"They don't really understand the techie stuff," he said.

Maybe it's just me, but it doesn't seem like it's a particularly good sign when Sony can't inspire its customers to label them as being good at "techie stuff".

Meanwhile, it's sort of sad to see the Dell kiosk sitting in the middle of a mall aisle, occupying the same footprint as a watch repair stand, getting customers to fill out forms to have their gear shipped to them from the factory, instead of being able to walk out of there with the new toy you just swiped across the laser scanner in the sheet-metal wall. Hey, I guess one can't argue with Dell, but it just seems like such a dreary alternative...


09:33 - Taking a step back for a moment

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09:30 - Don't get in his way

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I tell you, it's downright unnerving to see Arnold Schwarzenegger appearing on TV in the middle of The Simpsons, putting on his best steely Terminator face (you know, the one where you can only see his lower teeth), and denouncing the untaxed proliferation of Indian gaming.

It's cool, but it's unnerving. (And it particularly would be if I were a casino owner.)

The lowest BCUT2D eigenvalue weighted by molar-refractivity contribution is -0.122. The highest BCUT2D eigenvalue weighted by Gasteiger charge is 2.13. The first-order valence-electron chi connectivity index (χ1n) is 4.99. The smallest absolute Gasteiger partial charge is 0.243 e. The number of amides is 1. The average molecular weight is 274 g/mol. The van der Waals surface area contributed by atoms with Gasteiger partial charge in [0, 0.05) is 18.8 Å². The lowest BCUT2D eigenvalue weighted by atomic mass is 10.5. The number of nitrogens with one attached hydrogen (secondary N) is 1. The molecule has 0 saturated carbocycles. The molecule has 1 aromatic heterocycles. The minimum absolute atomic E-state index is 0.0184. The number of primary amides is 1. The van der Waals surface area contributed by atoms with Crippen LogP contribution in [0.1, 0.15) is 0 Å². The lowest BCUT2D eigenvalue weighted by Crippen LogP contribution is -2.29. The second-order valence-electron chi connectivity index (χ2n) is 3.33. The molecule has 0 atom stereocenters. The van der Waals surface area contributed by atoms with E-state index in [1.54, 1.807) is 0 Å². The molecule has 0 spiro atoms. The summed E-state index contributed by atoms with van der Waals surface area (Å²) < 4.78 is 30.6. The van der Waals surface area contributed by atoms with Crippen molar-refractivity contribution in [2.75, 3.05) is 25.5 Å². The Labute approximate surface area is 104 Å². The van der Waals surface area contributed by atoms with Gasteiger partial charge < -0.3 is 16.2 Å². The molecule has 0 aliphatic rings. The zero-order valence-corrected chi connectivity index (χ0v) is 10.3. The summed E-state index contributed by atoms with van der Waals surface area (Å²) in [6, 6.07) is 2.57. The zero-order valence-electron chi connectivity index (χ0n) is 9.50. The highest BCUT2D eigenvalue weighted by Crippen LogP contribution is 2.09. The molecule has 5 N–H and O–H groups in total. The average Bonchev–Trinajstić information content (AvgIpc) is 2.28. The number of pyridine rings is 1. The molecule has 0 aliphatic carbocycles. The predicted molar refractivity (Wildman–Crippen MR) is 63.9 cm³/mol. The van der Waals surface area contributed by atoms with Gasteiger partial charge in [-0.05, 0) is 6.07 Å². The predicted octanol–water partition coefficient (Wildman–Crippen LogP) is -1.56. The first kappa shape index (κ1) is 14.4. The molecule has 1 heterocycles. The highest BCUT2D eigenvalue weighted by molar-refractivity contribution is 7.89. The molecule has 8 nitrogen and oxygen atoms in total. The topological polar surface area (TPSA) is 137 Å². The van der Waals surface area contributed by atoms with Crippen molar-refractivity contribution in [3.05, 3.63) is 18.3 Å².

Thursday, October 21, 2004
22:50 - It helps when the chorus is reading from the same script

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In response to this post from earlier today, reader B.I. Simpson e-mails:

I think there's one point that's being forgotten.

That point is, as far as the press is concerned, Democrats can do no wrong.

If you look back, you see:

1. "Clinton was a draft dodger." MSM: Cut the man some slack! No one wanted to go to Vietnam! Let's focus on today, instead!
"Bush was a draft dodger' [which I don't believe]. MSM: He's unfit to lead!

2. "Bush was kind of wild in his college days." MSM: He should be thrown out!
"Clinton was kind of wild in his presidency." MSM: That's not important, that's a distraction. Partisan attack!

And so on. Granted, Clinton was granted an astonishing love by the press that I have never seen before or since. He could simply do no wrong, so he may be a bad example.

But my larger point is that, should Kerry win, and he decides that we need to stay the course in Irag, and move on to Iran and Syria, the press will shower these actions with accolades and talk about how he has "the courage to face the tough challenges," "he's not afraid of the hard road," "he's leading this nation so we can bring peace and democracy to the world," etc.